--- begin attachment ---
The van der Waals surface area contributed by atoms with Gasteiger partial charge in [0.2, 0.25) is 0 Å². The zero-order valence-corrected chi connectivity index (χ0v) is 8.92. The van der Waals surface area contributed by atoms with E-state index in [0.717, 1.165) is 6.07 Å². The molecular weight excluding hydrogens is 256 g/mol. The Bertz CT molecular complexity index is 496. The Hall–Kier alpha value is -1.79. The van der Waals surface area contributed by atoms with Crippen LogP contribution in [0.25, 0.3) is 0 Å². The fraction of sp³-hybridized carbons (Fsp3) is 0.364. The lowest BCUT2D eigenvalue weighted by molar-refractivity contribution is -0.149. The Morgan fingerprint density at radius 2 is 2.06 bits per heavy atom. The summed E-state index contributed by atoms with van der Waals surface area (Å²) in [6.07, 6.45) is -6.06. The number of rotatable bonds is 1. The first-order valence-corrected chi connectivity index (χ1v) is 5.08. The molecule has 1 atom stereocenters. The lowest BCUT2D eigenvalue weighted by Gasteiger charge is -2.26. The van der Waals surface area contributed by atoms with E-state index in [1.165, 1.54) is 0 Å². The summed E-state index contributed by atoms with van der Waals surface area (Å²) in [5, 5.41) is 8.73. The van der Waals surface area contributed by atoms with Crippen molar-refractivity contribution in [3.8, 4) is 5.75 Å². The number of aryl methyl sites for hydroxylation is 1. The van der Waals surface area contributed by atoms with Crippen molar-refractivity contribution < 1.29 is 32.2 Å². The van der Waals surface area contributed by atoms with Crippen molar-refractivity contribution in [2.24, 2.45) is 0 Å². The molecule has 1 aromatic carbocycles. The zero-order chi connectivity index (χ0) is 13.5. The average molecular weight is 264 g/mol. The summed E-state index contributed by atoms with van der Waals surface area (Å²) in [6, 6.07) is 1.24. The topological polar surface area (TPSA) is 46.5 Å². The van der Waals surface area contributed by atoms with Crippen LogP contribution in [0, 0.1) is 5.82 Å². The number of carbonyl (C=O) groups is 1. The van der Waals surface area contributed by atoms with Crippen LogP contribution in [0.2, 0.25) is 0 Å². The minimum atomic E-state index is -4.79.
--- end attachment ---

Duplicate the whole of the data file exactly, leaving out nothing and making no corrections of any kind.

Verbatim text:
The van der Waals surface area contributed by atoms with Gasteiger partial charge in [0.2, 0.25) is 0 Å². The zero-order valence-corrected chi connectivity index (χ0v) is 8.92. The van der Waals surface area contributed by atoms with E-state index in [0.717, 1.165) is 6.07 Å². The molecular weight excluding hydrogens is 256 g/mol. The Bertz CT molecular complexity index is 496. The Hall–Kier alpha value is -1.79. The van der Waals surface area contributed by atoms with Crippen LogP contribution in [0.25, 0.3) is 0 Å². The fraction of sp³-hybridized carbons (Fsp3) is 0.364. The lowest BCUT2D eigenvalue weighted by molar-refractivity contribution is -0.149. The Morgan fingerprint density at radius 2 is 2.06 bits per heavy atom. The summed E-state index contributed by atoms with van der Waals surface area (Å²) in [6.07, 6.45) is -6.06. The number of rotatable bonds is 1. The first-order valence-corrected chi connectivity index (χ1v) is 5.08. The molecule has 1 atom stereocenters. The lowest BCUT2D eigenvalue weighted by Gasteiger charge is -2.26. The van der Waals surface area contributed by atoms with E-state index in [1.165, 1.54) is 0 Å². The summed E-state index contributed by atoms with van der Waals surface area (Å²) in [5, 5.41) is 8.73. The van der Waals surface area contributed by atoms with Crippen molar-refractivity contribution in [3.8, 4) is 5.75 Å². The number of aryl methyl sites for hydroxylation is 1. The van der Waals surface area contributed by atoms with Crippen molar-refractivity contribution < 1.29 is 32.2 Å². The van der Waals surface area contributed by atoms with Crippen molar-refractivity contribution in [2.24, 2.45) is 0 Å². The molecule has 1 aromatic carbocycles. The zero-order chi connectivity index (χ0) is 13.5. The average molecular weight is 264 g/mol. The summed E-state index contributed by atoms with van der Waals surface area (Å²) in [6, 6.07) is 1.24. The topological polar surface area (TPSA) is 46.5 Å². The van der Waals surface area contributed by atoms with Crippen LogP contribution in [0, 0.1) is 5.82 Å². The number of carbonyl (C=O) groups is 1. The van der Waals surface area contributed by atoms with Crippen LogP contribution in [0.2, 0.25) is 0 Å². The minimum atomic E-state index is -4.79.